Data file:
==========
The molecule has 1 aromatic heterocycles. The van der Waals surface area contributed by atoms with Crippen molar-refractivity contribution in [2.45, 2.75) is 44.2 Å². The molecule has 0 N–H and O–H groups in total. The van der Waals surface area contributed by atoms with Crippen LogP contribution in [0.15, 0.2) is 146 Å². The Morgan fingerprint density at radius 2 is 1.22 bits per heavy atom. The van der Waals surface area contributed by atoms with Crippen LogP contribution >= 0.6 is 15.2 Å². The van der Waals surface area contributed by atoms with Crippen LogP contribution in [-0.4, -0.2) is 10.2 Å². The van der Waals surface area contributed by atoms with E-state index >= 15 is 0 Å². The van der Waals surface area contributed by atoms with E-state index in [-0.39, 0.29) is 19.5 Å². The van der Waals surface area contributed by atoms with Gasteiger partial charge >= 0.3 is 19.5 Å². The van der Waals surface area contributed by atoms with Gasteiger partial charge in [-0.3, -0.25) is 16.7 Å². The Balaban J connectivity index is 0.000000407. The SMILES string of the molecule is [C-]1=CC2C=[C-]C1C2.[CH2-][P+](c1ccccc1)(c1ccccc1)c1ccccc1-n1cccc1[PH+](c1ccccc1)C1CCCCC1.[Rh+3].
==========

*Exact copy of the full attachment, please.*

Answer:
The molecule has 1 aromatic heterocycles. The van der Waals surface area contributed by atoms with Crippen molar-refractivity contribution in [2.45, 2.75) is 44.2 Å². The molecule has 0 N–H and O–H groups in total. The van der Waals surface area contributed by atoms with Crippen LogP contribution in [0.15, 0.2) is 146 Å². The Morgan fingerprint density at radius 2 is 1.22 bits per heavy atom. The van der Waals surface area contributed by atoms with Crippen LogP contribution >= 0.6 is 15.2 Å². The van der Waals surface area contributed by atoms with Crippen LogP contribution in [-0.4, -0.2) is 10.2 Å². The van der Waals surface area contributed by atoms with E-state index >= 15 is 0 Å². The van der Waals surface area contributed by atoms with E-state index in [-0.39, 0.29) is 19.5 Å². The van der Waals surface area contributed by atoms with Gasteiger partial charge >= 0.3 is 19.5 Å². The van der Waals surface area contributed by atoms with Gasteiger partial charge in [-0.3, -0.25) is 16.7 Å². The Balaban J connectivity index is 0.000000407. The SMILES string of the molecule is [C-]1=CC2C=[C-]C1C2.[CH2-][P+](c1ccccc1)(c1ccccc1)c1ccccc1-n1cccc1[PH+](c1ccccc1)C1CCCCC1.[Rh+3].